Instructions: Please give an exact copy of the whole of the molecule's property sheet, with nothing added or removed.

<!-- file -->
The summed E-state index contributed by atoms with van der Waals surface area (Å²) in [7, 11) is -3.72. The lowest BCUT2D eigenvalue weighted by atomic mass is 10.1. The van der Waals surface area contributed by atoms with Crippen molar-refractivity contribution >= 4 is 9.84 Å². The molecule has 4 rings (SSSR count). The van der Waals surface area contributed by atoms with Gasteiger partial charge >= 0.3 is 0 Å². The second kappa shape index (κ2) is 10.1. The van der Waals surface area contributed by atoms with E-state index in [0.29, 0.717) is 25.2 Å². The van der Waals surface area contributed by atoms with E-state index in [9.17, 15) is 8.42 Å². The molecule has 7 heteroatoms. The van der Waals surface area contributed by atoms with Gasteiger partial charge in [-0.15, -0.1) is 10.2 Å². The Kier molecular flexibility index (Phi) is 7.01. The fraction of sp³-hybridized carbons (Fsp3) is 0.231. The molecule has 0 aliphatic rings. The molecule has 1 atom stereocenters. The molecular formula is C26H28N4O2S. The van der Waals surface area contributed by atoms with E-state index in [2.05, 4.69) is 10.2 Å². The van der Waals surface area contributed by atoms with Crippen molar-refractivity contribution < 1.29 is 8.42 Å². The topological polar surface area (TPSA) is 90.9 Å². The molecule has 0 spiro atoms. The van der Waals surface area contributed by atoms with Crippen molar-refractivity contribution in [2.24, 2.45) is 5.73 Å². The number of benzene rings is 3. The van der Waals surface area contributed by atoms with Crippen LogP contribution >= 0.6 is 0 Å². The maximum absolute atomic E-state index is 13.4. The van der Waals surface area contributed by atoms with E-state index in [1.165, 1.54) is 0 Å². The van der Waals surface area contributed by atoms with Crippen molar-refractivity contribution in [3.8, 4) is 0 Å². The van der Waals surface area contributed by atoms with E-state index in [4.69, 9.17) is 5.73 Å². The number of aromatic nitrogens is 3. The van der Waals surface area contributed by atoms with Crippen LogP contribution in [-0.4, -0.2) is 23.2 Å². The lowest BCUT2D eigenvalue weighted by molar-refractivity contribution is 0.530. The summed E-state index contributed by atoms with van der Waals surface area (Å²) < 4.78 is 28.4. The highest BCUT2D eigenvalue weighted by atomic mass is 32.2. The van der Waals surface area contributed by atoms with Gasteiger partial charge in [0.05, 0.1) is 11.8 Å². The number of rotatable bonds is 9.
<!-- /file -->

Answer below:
The summed E-state index contributed by atoms with van der Waals surface area (Å²) in [7, 11) is -3.72. The lowest BCUT2D eigenvalue weighted by atomic mass is 10.1. The van der Waals surface area contributed by atoms with Crippen molar-refractivity contribution >= 4 is 9.84 Å². The molecule has 4 rings (SSSR count). The van der Waals surface area contributed by atoms with Gasteiger partial charge >= 0.3 is 0 Å². The second kappa shape index (κ2) is 10.1. The van der Waals surface area contributed by atoms with E-state index in [0.29, 0.717) is 25.2 Å². The van der Waals surface area contributed by atoms with E-state index in [9.17, 15) is 8.42 Å². The molecule has 7 heteroatoms. The van der Waals surface area contributed by atoms with Gasteiger partial charge in [-0.15, -0.1) is 10.2 Å². The Kier molecular flexibility index (Phi) is 7.01. The fraction of sp³-hybridized carbons (Fsp3) is 0.231. The molecule has 0 aliphatic rings. The molecule has 1 atom stereocenters. The molecular formula is C26H28N4O2S. The van der Waals surface area contributed by atoms with E-state index in [2.05, 4.69) is 10.2 Å². The van der Waals surface area contributed by atoms with Crippen molar-refractivity contribution < 1.29 is 8.42 Å². The topological polar surface area (TPSA) is 90.9 Å². The molecule has 0 spiro atoms. The van der Waals surface area contributed by atoms with Crippen molar-refractivity contribution in [2.24, 2.45) is 5.73 Å². The number of benzene rings is 3. The van der Waals surface area contributed by atoms with Crippen LogP contribution >= 0.6 is 0 Å². The maximum absolute atomic E-state index is 13.4. The van der Waals surface area contributed by atoms with E-state index in [1.165, 1.54) is 0 Å². The van der Waals surface area contributed by atoms with Crippen molar-refractivity contribution in [3.8, 4) is 0 Å². The van der Waals surface area contributed by atoms with E-state index in [4.69, 9.17) is 5.73 Å². The number of aromatic nitrogens is 3. The van der Waals surface area contributed by atoms with Crippen LogP contribution in [-0.4, -0.2) is 23.2 Å². The lowest BCUT2D eigenvalue weighted by molar-refractivity contribution is 0.530. The summed E-state index contributed by atoms with van der Waals surface area (Å²) < 4.78 is 28.4. The highest BCUT2D eigenvalue weighted by atomic mass is 32.2. The van der Waals surface area contributed by atoms with Gasteiger partial charge in [0.05, 0.1) is 11.8 Å². The number of rotatable bonds is 9.